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The other three title games that were right up there for me were North Carolina-Illinois in 2005, Kansas-Memphis in 2008 and Virginia-Texas Tech in 2019.

The bad: I am a huge Derrick Rose fan and an Illinois fan, so both of those losses were soul-crushing for me. Those games were the closest I’ve come to winning from a fan’s perspective, considering my alma mater Marquette has never been to a Finals in my lifetime.

The good: Not a “real fan” of Virginia’s, but I will say I’ve enjoyed their run over the past few years. I like their coach, teamwork and defense, so I was definitely rooting for them last year. Especially since they had gotten bounced in the first round the year prior by UMBC and never stopped hearing about it.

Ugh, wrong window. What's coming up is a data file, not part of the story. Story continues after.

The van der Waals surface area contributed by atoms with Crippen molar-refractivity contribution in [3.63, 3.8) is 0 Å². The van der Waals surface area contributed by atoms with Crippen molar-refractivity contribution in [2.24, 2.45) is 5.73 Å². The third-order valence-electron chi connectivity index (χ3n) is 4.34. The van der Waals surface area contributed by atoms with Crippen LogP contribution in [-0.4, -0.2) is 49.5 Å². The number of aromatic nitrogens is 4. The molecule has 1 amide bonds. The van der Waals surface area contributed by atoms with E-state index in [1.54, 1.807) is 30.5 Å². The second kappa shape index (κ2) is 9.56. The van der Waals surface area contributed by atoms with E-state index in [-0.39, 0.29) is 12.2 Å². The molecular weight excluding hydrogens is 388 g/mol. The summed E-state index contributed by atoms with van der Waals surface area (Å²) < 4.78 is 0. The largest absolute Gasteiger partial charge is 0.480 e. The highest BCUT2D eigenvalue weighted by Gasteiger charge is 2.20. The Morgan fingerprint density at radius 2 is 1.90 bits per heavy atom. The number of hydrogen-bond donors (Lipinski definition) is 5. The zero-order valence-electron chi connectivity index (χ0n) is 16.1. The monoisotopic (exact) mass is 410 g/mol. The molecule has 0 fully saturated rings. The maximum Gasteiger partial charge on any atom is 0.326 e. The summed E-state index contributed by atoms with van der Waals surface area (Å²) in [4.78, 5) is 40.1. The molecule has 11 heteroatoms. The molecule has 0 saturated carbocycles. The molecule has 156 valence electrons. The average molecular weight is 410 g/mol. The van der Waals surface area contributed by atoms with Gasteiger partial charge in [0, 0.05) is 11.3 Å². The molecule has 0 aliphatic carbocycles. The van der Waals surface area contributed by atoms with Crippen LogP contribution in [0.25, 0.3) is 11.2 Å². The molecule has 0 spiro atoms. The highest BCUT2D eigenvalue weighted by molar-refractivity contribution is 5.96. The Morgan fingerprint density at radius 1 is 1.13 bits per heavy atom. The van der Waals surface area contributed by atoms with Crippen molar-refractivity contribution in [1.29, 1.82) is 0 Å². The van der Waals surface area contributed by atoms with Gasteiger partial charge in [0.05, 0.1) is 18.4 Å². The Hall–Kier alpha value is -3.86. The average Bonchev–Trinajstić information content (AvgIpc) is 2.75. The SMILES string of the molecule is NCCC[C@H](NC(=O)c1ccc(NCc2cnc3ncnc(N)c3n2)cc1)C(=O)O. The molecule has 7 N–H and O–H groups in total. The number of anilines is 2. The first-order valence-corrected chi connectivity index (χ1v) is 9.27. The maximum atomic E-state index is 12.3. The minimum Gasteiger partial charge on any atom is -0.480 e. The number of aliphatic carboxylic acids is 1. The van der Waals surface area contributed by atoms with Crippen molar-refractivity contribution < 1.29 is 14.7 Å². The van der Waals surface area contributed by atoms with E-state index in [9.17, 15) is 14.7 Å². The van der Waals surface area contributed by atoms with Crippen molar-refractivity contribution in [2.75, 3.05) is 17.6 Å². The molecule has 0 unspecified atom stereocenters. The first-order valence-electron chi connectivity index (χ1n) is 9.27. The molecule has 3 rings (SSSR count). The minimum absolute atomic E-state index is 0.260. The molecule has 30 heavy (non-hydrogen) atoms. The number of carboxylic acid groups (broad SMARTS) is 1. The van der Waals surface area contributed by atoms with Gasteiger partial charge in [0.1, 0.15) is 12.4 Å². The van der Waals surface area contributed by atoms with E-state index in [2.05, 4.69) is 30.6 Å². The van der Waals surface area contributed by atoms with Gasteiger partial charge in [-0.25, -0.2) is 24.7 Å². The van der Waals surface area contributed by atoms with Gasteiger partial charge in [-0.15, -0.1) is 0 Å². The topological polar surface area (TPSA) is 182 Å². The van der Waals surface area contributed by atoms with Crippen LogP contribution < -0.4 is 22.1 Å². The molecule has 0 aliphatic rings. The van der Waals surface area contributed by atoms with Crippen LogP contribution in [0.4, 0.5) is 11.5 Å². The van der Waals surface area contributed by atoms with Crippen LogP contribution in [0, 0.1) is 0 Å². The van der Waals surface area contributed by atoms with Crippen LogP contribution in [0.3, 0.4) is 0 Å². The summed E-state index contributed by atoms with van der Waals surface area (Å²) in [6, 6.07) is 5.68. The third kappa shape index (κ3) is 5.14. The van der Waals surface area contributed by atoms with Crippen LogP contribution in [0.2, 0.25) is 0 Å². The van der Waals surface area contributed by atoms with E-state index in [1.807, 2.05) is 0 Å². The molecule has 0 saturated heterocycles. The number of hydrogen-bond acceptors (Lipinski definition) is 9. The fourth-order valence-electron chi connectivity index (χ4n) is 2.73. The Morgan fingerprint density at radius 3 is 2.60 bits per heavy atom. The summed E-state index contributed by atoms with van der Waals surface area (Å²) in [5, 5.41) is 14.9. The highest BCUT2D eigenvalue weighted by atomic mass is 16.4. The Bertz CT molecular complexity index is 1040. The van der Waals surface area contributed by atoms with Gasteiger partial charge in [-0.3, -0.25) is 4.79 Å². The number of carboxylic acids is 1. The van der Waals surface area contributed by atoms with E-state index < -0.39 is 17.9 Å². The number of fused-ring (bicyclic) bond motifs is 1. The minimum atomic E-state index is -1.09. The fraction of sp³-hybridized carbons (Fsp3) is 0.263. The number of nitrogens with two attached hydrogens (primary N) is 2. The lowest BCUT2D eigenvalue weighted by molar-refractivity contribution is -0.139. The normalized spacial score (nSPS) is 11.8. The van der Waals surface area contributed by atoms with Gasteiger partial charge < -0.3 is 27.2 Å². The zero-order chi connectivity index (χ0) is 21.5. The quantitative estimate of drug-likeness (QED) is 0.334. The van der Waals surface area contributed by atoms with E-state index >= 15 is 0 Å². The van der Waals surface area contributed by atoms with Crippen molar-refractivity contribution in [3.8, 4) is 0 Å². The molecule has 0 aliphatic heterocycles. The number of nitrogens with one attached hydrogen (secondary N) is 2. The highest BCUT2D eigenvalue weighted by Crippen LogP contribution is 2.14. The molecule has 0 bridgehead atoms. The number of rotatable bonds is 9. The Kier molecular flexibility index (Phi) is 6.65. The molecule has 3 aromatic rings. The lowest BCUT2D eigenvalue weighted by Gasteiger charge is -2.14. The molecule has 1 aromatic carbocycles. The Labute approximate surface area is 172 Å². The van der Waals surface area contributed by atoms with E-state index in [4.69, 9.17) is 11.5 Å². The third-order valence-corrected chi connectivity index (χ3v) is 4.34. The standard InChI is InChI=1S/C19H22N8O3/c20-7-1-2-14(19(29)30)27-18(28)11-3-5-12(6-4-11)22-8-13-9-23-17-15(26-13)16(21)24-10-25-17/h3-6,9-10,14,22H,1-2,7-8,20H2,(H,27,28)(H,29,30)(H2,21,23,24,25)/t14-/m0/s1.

I put this in the good category, because let’s just say I won more money on Virginia winning the title due to various futures bets and pools than on anything else I’ve ever wagered on.

Matt DeSaro: 1992, Duke 71, Michigan 51

When I was young I was a very lucky kid.  I had a good home life with great parents and a brother who was only an occasional jerk.  As with many young men, my dad was my hero and my hero was a huge University of Michigan fan.

My father at that time to me was a rather stoic man who kept a level head at all times.  Growing up in the 50s in Brooklyn hardened him and I did not see much strong emotion in my younger years.  At least during the week, that was true.  On Saturday’s when we sat and watched the Wolverines on the gridiron or on the court is when my dad really came alive.  I not only enjoyed watching the games themselves but also really liked to see my father so excited for Michigan’s success.